3. Content: This category includes analysis of the ideas themselves. Does the paper actually begin to answer the question asked? Does it utilize relevant/appropriate texts? Does the literature review accurately represent the ideas of the authors discussed, or does the student take ideas out of context or distort the authors’ meaning? Is the thesis/research question supported by reasons and evidence? Is there other information that the paper should include? Is there material that seems to be missing?

 

Overall, your task is to assist your colleague in improving their literature review by providing comments and suggestions in each of the three categories. If there are matters that do not fall in one of these categories but which deserve comment, please add these comments as well.

 


PS 501: Evaluation Survey for Literature Review Papers

 

Paper Author: _____________________ Evaluator: ___________________ Date: ___________


(1) Responds fully to                  EXCELLENT       VERY GOOD         ADEQUATE           FAIR          POOR

      the assignment

 

(2) Expresses its purpose            EXCELLENT       VERY GOOD         ADEQUATE           FAIR          POOR

      clearly and persuasively

 

(3) Is directed toward and

      meets the needs of                EXCELLENT       VERY GOOD         ADEQUATE           FAIR          POOR

      a defined audience

 

(4) Begins and ends                     EXCELLENT       VERY GOOD         ADEQUATE           FAIR          POOR

          effectively

 

(5) Provides adequate                

      supporting arguments,          EXCELLENT       VERY GOOD         ADEQUATE           FAIR          POOR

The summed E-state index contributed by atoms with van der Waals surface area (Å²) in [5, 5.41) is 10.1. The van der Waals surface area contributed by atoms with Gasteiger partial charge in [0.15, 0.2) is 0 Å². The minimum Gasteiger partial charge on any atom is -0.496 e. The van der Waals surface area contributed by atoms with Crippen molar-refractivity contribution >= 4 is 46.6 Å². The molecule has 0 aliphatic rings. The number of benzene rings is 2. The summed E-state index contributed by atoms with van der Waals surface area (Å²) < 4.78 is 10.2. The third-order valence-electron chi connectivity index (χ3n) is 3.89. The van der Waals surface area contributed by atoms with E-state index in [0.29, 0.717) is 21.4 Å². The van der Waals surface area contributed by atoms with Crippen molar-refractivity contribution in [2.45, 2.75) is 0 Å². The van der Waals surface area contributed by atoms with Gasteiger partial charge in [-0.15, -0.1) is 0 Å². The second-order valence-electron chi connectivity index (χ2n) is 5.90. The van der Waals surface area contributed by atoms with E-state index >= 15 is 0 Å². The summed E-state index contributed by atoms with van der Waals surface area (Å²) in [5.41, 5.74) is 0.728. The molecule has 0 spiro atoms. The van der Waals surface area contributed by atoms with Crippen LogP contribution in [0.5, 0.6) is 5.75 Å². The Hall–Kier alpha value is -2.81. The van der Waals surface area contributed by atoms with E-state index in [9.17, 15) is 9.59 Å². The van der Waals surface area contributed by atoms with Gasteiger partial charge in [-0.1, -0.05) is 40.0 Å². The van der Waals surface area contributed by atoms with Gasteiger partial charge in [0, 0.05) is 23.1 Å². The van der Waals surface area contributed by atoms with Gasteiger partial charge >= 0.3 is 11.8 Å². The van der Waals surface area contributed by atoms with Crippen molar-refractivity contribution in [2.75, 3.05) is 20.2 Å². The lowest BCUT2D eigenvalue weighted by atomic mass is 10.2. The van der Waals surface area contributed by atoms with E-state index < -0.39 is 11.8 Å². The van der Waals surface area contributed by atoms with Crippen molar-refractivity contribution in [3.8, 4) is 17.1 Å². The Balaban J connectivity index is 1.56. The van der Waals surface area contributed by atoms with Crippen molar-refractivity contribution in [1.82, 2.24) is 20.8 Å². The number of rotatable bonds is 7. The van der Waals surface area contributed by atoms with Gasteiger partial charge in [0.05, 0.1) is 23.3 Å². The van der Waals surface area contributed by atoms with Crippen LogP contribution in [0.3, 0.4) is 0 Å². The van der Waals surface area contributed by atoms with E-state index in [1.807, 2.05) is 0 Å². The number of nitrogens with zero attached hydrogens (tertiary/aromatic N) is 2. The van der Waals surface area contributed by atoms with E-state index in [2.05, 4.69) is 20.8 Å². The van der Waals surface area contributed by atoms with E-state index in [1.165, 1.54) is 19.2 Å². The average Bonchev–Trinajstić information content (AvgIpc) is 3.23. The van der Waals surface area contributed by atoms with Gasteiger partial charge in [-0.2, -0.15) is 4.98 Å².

evidence, examples and details

 

(6) Is well-organized                    EXCELLENT       VERY GOOD         ADEQUATE           FAIR          POOR

      and unified

 

(7) Uses appropriate                    EXCELLENT       VERY GOOD         ADEQUATE           FAIR          POOR

      language

 

(8) Correctly acknowledges       EXCELLENT       VERY GOOD         ADEQUATE           FAIR          POOR

      and documents all sources

 

(9) Is free of errors –

      grammar, punctuation,        EXCELLENT       VERY GOOD         ADEQUATE           FAIR          POOR

      word choice, spelling, and format

 

(10) Maintains a level of            EXCELLENT       VERY GOOD         ADEQUATE           FAIR          POOR

      excellence throughout the entire literature review

 

(11) Shows originality and

      demonstrates an                    EXCELLENT       VERY GOOD         ADEQUATE           FAIR          POOR

      understanding of the material and topic under discussion


OVERALL EVALUATION     EXCELLENT       VERY GOOD         ADEQUATE           FAIR          POOR

 


On an additional page, prepare typed comments in the following FOUR areas that support the Survey above:

 

  1. Overall Comments
  2. Style
  3. Content
  4. Organization

 

Bring two copies of the Survey and Comments, and the original copy of the Literature Review to class on April 16, 2012.